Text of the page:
One of the more common fraud schemes is forged releases or reconveyances. These documents are routinely recorded and passed on. The key issue is to analyze the chain of title to determine whether the release or reconveyance was recorded in connection with a refinance. If your search reveals a recent mortgage or deed of trust that has been purportedly paid off without a new refinance transaction, further investigation without the borrower’s assistance must be conducted to determine the true status of the so-called “released or reconveyed” lien.

The sophistication of fraud and forgery transactions can never be underestimated. The parties committing such crimes have educated themselves of lender, title and escrow practices and procedures. These criminals will look for the weakest link in the process in their efforts to literally walk away with millions of dollars. Over the past year, WFG has had three separate claims involving essentially the same behind the scenes parties. The losses in the three claims exceed $2 million. These same parties are responsible for millions of dollars in losses for other insurers.

The culprits use different names in order to disguise the transaction. The common theme has been that a high-priced property is in foreclosure for a lengthy period of time (more than a year). The owner/borrower has been attempting a work-out with the lender which results in rescission of the default. Within a short period of time, the borrower is again in default and the foreclosure proceeds. At the foreclosure sale, the property is acquired by a third party, who in one case, immediately sells the property to a new buyer for $1.3 million which is insured by WFG. A month later, the new buyer obtains a hard money loan for $850,000 which is also insured by WFG.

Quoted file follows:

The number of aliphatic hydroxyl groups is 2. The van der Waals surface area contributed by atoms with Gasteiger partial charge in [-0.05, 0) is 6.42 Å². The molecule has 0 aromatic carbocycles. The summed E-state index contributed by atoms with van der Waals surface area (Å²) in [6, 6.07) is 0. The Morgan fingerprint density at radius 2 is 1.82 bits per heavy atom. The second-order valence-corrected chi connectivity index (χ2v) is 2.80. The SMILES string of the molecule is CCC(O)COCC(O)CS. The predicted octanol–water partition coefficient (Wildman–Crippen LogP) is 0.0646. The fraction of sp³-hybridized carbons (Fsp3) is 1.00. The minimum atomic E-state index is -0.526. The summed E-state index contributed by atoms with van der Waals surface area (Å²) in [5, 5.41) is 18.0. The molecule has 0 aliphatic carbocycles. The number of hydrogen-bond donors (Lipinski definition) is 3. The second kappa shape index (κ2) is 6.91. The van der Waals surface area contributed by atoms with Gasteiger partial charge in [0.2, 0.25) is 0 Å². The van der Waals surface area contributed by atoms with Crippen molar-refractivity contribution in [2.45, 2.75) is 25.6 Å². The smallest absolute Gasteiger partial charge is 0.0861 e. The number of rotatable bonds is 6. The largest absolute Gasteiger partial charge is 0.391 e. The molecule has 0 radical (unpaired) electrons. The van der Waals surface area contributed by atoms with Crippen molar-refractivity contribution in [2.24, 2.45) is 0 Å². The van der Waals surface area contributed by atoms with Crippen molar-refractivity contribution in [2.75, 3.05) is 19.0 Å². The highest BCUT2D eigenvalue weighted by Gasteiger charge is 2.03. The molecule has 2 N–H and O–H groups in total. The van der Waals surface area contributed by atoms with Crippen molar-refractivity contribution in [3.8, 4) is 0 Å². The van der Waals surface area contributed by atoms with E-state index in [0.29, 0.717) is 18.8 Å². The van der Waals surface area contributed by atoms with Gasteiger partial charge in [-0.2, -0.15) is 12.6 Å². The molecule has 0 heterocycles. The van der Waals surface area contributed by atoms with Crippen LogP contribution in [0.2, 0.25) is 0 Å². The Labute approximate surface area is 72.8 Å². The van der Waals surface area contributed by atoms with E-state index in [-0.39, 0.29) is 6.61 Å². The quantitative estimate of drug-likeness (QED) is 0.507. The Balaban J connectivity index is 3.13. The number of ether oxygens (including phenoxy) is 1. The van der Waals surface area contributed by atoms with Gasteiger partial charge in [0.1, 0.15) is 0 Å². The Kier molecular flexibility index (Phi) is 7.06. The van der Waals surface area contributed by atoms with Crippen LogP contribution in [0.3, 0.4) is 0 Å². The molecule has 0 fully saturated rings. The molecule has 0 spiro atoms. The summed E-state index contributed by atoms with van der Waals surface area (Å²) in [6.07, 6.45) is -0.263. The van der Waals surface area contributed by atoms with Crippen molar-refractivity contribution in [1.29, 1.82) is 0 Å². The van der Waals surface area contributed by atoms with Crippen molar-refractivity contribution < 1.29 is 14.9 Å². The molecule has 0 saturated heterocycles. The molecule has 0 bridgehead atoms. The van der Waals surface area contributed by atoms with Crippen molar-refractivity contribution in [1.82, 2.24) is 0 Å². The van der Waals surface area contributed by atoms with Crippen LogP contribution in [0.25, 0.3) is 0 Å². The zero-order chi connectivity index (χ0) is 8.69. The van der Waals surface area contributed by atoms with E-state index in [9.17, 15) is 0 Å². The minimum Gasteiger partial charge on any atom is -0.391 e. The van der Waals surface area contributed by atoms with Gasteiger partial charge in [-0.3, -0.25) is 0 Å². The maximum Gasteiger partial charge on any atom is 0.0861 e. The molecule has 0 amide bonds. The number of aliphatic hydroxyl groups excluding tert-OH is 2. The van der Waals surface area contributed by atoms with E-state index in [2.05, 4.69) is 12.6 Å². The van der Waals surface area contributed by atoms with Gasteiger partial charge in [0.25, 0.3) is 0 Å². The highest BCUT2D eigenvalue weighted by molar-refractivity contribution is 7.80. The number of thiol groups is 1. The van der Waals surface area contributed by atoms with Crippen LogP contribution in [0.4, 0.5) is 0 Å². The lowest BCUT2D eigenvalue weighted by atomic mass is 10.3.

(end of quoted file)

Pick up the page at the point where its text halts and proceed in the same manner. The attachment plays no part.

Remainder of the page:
As it turned out, the foreclosure was fraudulent. The recorded foreclosure documents were all forged to appear to have been prepared by the foreclosing trustee. The original lender’s foreclosure was still pending. The insured lender sought reimbursement for a full policy loss.

There were adequate flags in the transaction that could have stopped the transaction – e.g., (1) the amount of the bid at the sale was for approximately the same amount that the property was subsequently sold for; (2) the buyer was a 21 year old with a foreign name; and (3) the hard money loan was obtained after the acquisition.

The variations in the three claims were subtle enough that they were not linked to one another and were spread out over a lengthy period. Each of the claims was a fraudulent scheme. In each instance, flags were present that if further investigated would have possibly detected the fraudulent scheme.

The key to prevention is paying attention to possible problem flags in the transaction. Your gut feeling that something isn’t quite right should always be explored. Criminals seek to utilize weaknesses in our processes and exploit them for their gain. One of our major weaknesses is our desire to close transactions faster than our competition; which can often lead to carelessness. “Be quick, but don’t hurry” is what UCLA’s Coach John Wooden would teach. We can learn much from that credo.

By – Jeffrey S. Leung, Senior Vice President – National Claims Manager, WFG National Title Insurance Company